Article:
The Campaigns of the Scottish Independence Referendum Lucie Wuester
Both the Yes and the No campaigns had many arguments to support their opinion, as well as many supporters.

The Scottish Independence Referendum is taking place today. The voter registration is at a record high. Of all eligible voters 97 percent have signed up for the referendum, an increase of over 300 000 voters since the past UK Parliament  elections in 2012. Last week’s newspapers were headlining the “neck and neck vote” after new polls showed extremely close results for the two campaigns. That was a wakeup call for people in Scotland, where now more than ever everyone has an opinion. Campaigners are taking to the streets, flags and posters illustrate the campaign’s battle, while Yes and No posts are flooding Facebook. 

The Better Together Campaign and the Yes Campaign are now more present than ever. After months of work this week clearly shows the grand finale of the battle against and for Scottish independence. Yes please or No thank you? Here are some comments and headlines from both sides. 

The Scottish No Campaign.jpg

The Better Together Campaign presents their headlines with “No Thanks”, animating people not to take the risk of leaving the union. It is mainly the National Health Service (NHS), the pound, pensions, security and the future economy that No campaigners are worried about. The Better Together campaigner in Glasgow stated that “people are stronger if they work together; nations are stronger if they stay together”. Leaflets claim that creating new borders in the 21st century doesn't seem right and that as part of the UK there are much more job opportunities then there would be in an independent Scotland. 

With their flags, leaflets, stickers and much more the Yes campaign calls for “a richer and fairer Scotland”, and to “end Tory rule forever” or for an “independent nuclear-free Scotland”. The point all Yes campaigners who are in the streets today have in common is that they want their vote to count more. A Yes campaigner in Glasgow stated that independence “doesn’t have to be easy, but it is important that in an independent Scotland we can make decisions ourselves”. Where the Better Together campaign warns of risks, the Yes campaign believes that economically and politically Scotland is going to be better off leaving the union. 

The Media

Facebook has published a report stating that only in the past 5 weeks there have been over 10 million “interactions” concerning the Scottish Independence Referendum, of which 85 percent came from Scotland. In the past days the discussions on the Independence Referendum have exploded and many Facebook users used the opportunity to show their stand with a Yes or No logo on their profile pictures. Reaching many users by posting and explaining their stand the discussion expanded all over Scotland, as well as internationally.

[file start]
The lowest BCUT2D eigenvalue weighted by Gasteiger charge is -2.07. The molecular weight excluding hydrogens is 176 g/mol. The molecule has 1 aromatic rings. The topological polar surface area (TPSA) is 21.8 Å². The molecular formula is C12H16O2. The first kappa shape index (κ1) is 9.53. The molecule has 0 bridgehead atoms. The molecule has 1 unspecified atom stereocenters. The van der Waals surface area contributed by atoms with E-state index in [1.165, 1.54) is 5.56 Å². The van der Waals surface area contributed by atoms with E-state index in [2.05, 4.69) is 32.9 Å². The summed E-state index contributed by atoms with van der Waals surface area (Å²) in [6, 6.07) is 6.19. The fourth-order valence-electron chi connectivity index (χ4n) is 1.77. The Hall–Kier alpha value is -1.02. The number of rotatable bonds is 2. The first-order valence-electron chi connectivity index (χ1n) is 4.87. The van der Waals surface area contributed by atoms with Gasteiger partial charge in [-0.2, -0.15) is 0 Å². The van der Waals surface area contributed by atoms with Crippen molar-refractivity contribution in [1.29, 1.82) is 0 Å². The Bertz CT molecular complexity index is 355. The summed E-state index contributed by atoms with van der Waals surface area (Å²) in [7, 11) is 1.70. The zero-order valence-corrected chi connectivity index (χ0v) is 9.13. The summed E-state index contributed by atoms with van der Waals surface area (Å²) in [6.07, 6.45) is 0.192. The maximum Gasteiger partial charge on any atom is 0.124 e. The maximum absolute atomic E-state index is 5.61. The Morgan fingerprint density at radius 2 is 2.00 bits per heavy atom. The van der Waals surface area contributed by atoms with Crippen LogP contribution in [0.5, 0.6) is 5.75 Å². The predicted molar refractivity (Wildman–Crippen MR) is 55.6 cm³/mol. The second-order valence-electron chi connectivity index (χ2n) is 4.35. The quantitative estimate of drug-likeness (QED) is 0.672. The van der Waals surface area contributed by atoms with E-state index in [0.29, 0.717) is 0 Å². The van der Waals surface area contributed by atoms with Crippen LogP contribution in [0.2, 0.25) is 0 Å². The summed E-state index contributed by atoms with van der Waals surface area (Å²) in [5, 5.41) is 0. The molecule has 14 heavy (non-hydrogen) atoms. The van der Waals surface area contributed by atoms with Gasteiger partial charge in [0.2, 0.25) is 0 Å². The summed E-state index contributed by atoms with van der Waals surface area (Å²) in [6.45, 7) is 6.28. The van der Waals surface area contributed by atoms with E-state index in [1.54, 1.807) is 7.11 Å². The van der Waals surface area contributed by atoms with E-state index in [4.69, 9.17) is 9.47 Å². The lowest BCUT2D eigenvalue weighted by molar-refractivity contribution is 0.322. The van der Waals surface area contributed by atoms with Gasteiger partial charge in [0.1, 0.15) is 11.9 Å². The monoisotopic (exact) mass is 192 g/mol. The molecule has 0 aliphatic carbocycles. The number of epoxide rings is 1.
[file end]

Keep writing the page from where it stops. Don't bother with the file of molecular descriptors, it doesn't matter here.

The Scottish Yes Campaign.jpg

On Facebook the Yes Campaign seems to dominate, having more “Likes” for its official Facebook group and a lead in discussions. Hotly debated is also the media coverage in the UK and in Scotland. According to Rev. Stuart Campbell, Editor of the website Wings Over Scotland, out of all Scottish newspapers only the Sunday Herald supports independence. The BBC has been highly criticised for its “institutionally biased” coverage of the Scottish Independence Referendum. A BBC video that was released last week reporting from Glasgow heated this discussion even more. The news report was filmed in front of a group of No campaigners and the only Yes campaigner disappeared from picture after a sudden break.  On the same day The Herald published an article about the focus of the Yes campaign in Glasgow. The media institutions in the UK will all be affected by the results of the upcoming referendum, thus it is not surprising that it has become an issue to cover Scotland’s Independence from a neutral point of view.

The Big Questions

Though media and campaigners cover a heated debate, the discussions often end with the big questions in this referendum. What exactly will happen to the economy, politics and principles of Scotland and the UK? Will an independent Scotland keep the pound and become a member of the EU and the NATO without problems? Will there be a raise in Scottish nationalism? In case of a Yes vote, how long will negotiations take until a new independent state truly exists? In case of a No vote, will Scotland get some rights to devolution? Many Scottish citizens would still prefer to vote for Devolution Max. But it has come down to a “Yes or No” for Scottish Independence, but what happened to the option of a compromise? 

Devolution Max would have allowed a vote for full fiscal autonomy for Scotland, as part of the UK. It was the hot topic when the Scottish Independence Referendum first came up in political discussions. But it has been decided that it is not an option on the ballots this Thursday, even though polls had indicated that Devolution Max would have had the greatest support.

There are many crucial questions with no certain answer concerning Scotland’s and the UK’s future. Only after the result of Scotland’s Independence Referendum is published on Friday will these questions be answered with certainty for the case of the winning side.